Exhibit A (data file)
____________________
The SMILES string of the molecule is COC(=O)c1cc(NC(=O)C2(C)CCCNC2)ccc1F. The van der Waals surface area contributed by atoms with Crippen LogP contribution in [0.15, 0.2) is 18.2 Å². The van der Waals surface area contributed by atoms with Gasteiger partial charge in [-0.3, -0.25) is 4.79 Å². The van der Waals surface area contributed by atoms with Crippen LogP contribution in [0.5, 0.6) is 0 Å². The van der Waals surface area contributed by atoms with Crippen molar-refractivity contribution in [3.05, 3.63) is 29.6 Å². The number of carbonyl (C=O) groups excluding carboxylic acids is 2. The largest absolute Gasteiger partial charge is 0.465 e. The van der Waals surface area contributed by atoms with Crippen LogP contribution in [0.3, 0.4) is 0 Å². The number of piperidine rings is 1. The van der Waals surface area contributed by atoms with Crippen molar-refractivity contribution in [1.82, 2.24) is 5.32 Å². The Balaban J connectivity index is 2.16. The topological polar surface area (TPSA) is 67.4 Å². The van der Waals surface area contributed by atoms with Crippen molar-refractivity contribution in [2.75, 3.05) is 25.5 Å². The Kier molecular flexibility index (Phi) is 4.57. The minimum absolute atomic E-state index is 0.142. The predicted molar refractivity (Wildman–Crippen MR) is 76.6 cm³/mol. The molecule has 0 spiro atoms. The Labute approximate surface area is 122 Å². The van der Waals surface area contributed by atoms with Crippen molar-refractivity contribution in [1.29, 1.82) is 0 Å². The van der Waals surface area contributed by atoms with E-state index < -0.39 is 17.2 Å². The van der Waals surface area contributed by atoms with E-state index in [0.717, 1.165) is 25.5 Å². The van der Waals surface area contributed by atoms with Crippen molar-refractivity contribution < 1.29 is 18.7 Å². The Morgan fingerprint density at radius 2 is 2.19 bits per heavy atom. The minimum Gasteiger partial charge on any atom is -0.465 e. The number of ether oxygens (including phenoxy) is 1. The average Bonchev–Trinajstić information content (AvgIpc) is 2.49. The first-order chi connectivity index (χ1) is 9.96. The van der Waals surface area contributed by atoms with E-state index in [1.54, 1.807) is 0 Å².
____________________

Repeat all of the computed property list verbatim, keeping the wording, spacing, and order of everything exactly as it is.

The SMILES string of the molecule is COC(=O)c1cc(NC(=O)C2(C)CCCNC2)ccc1F. The van der Waals surface area contributed by atoms with Crippen LogP contribution in [0.15, 0.2) is 18.2 Å². The van der Waals surface area contributed by atoms with Gasteiger partial charge in [-0.3, -0.25) is 4.79 Å². The van der Waals surface area contributed by atoms with Crippen LogP contribution in [0.5, 0.6) is 0 Å². The van der Waals surface area contributed by atoms with Crippen molar-refractivity contribution in [3.05, 3.63) is 29.6 Å². The number of carbonyl (C=O) groups excluding carboxylic acids is 2. The largest absolute Gasteiger partial charge is 0.465 e. The van der Waals surface area contributed by atoms with Crippen LogP contribution in [0.3, 0.4) is 0 Å². The number of piperidine rings is 1. The van der Waals surface area contributed by atoms with Crippen molar-refractivity contribution in [1.82, 2.24) is 5.32 Å². The Balaban J connectivity index is 2.16. The topological polar surface area (TPSA) is 67.4 Å². The van der Waals surface area contributed by atoms with Crippen molar-refractivity contribution in [2.75, 3.05) is 25.5 Å². The Kier molecular flexibility index (Phi) is 4.57. The minimum absolute atomic E-state index is 0.142. The predicted molar refractivity (Wildman–Crippen MR) is 76.6 cm³/mol. The molecule has 0 spiro atoms. The Labute approximate surface area is 122 Å². The van der Waals surface area contributed by atoms with Crippen molar-refractivity contribution in [1.29, 1.82) is 0 Å². The van der Waals surface area contributed by atoms with E-state index < -0.39 is 17.2 Å². The van der Waals surface area contributed by atoms with E-state index in [0.717, 1.165) is 25.5 Å². The van der Waals surface area contributed by atoms with Crippen molar-refractivity contribution < 1.29 is 18.7 Å². The Morgan fingerprint density at radius 2 is 2.19 bits per heavy atom. The minimum Gasteiger partial charge on any atom is -0.465 e. The number of ether oxygens (including phenoxy) is 1. The average Bonchev–Trinajstić information content (AvgIpc) is 2.49. The first-order chi connectivity index (χ1) is 9.96. The van der Waals surface area contributed by atoms with E-state index in [1.54, 1.807) is 0 Å².